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John Quincy Adams - 6tht President of the United States


John Quincy Adams image is from the US National Archives.
John Quincy Adams (National Archives)


John Quincy Adams was the 6th (1825-1829) President of the United States, and the first President whose father was also President. He was the son of President John Adams.

John Quincy Adams was born in Braintree, Massachusetts on July 11, 1767. He acquired his early education in Europe at the University of Leyden, and was graduated from Harvard University in 1787. He studied law, then was admitted to the bar and commenced practice in Boston, Massachusetts. He was appointed Minister to the Netherlands in 1794, Minister to Portugal in 1796 and Minister to Prussia in 1797. He was elected to the Massachusetts State Senate in 1802, and was an unsuccessful candidate for election to the U.S. House of Representatives in the same year. He was elected as a Federalist to the United States Senate and served from March 4, 1803, until June 8, 1808, when he resigned, a successor having been elected six months early after Adams broke with the Federalist party. He was Minister to Russia from 1809 to 1814, a member of the commission which negotiated the Treaty of Ghent in 1814, and Minister to England from 1815 to 1817. He was Secretary of State in the Cabinet of President James Monroe from 1817 to 1825. The decision in the 1824 election of the President of the United States fell, according to the Constitution of the United States, upon the House of Representatives, as none of the candidates had secured a majority of the electors chosen by the States, and Adams, who stood second to Andrew Jackson in the electoral vote, was chosen and served from March 4, 1825, to March 3, 1829.

Adams was elected as a Republican to the U.S. House of Representatives for the Twenty-second and to the eight succeeding Congresses, becoming a Whig in 1834. He served from March 4, 1831, until his death. He was chairman of the Committee on Manufactures (Twenty-second through Twenty-sixth, and Twenty-eighth and Twenty-ninth Congresses), the Committee on Indian Affairs (Twenty-seventh Congress) and the Committee on Foreign Affairs (Twenty-seventh Congress).

He was an unsuccessful candidate for Governor of Massachusetts in 1834. Adams died in the Capitol Building, Washington, D.C., on February 23, 1848. His interment was in the family burial ground at Quincy, Massachusetts and subsequently reinterred in the United First Parish Church.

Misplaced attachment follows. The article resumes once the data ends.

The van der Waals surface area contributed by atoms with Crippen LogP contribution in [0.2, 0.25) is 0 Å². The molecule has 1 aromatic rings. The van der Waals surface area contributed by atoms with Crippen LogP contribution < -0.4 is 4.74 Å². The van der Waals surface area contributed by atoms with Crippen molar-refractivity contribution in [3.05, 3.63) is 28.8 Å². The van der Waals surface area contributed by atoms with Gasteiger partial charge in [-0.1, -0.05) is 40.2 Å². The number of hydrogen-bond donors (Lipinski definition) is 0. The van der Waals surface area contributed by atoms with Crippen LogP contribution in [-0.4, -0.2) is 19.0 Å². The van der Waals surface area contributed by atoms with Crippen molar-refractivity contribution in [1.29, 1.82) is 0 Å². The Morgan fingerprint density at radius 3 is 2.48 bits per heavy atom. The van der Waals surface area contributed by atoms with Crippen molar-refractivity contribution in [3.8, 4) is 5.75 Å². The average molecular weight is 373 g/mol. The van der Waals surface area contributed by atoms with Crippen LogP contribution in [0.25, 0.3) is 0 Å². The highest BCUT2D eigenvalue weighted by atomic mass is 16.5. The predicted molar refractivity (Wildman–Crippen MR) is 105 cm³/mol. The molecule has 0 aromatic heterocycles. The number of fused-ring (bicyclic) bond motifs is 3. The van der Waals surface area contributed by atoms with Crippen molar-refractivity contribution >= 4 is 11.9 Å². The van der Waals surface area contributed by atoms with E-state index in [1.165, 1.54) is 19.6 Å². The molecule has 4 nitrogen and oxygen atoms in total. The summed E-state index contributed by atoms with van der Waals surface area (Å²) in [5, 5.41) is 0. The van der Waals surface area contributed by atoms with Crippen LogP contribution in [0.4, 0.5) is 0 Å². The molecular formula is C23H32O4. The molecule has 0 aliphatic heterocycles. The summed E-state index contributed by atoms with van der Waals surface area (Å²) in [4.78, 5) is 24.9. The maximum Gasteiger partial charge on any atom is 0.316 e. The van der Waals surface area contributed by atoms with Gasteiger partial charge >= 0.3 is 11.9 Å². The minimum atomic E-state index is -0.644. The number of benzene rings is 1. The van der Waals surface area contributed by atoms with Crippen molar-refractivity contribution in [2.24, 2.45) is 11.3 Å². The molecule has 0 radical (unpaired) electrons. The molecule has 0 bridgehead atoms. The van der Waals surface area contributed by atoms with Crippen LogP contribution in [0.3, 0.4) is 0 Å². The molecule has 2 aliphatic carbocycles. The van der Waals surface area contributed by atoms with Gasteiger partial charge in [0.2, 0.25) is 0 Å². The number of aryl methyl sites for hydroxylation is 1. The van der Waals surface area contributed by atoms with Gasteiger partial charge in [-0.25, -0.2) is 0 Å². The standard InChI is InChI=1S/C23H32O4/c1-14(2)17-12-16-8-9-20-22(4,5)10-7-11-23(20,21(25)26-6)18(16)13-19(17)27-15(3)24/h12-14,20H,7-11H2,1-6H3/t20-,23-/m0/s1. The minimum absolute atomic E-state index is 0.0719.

Photographs and Illustrations of President John Quincy Adams



John Quincy Adams Photograph (National Archives)
Photograph of John Quincy Adams (National Archives)





Tally of the 1824 Electoral College Vote, 02/09/1825 (National Archives)
Tally of the 1824 Electoral College Vote,
02/09/1825 (National Archives)
This tally sheet documents the last presidential election in which no candidate won a majority of the electoral vote, throwing the election into the House of Representatives. John Quincy Adams won the presidency over Andrew Jackson.






Portrait of John Quincy Adams (National Archives)
Portrait of John Quincy Adams (National Archives)





Message of President John Quincy Adams nominating his cabinet and others, including Henry Clay to be Secretary of State, 03/05/1825 (National Archives)
Message of President John Quincy Adams nominating his cabinet and others, including Henry Clay to be Secretary of State, 03/05/1825 (National Archives)





Motion offered by John Quincy Adams to amend the House Journal to include his statement that the recently passed “gag rule” was in direct violation of the constitution, the rules of the house of representatives, and the rights of his constituents., 05/27/1836 (National Archives)
Motion offered by John Quincy Adams to amend the House Journal to include his statement that the recently passed “gag rule” was in direct violation of the constitution, the rules of the house of representatives, and the rights of his constituents.,
05/27/1836 (National Archives)
The “gag rule” resolution that Adams is protesting stated that “All petitions, memorials, resolutions, propositions, or papers, relating in any way, or to any extent whatsoever, to the subject of slavery, shall, without being either printed or referred, be laid upon the table, and that on further action whatever shall be had thereon.”






John Quincy Adams' Request for Papers Relating to the Lower Court Trials of the Amistad Africans [Petition for Certioriari], 1841 (National Archives)
John Quincy Adams' Request for Papers Relating to the Lower Court Trials of the Amistad Africans [Petition for Certioriari],
1841 (National Archives)
In the trial before the Supreme Court, the Africans were represented by John Quincy Adams, a former U.S. President and descendant of American revolutionaries. Preparing for his appearance before the Court, Adams requested papers from the lower courts one month before the proceedings opened. For 8 1/2 hours, the 73-year-old Adams passionately and eloquently defended the Africans' right to freedom on both legal and moral grounds, referring to treaties prohibiting the slave trade and to the Declaration of Independence.


 
Quick Facts about President John Quincy Adams

Rank: 6th (1825-1829)
Followed: James Monroe
Succeeded by: Andrew Jackson
Date of Birth July 11, 1767
Place of Birth: Quincy, Massachusetts
Date of Death: February 23, 1848
Place of Death: Washington, D.C.
First Lady: Louisa Catherine Johnson
Occupation: lawyer
Political Party: Democratic-Republican
Vice President: John C. Calhoun

 
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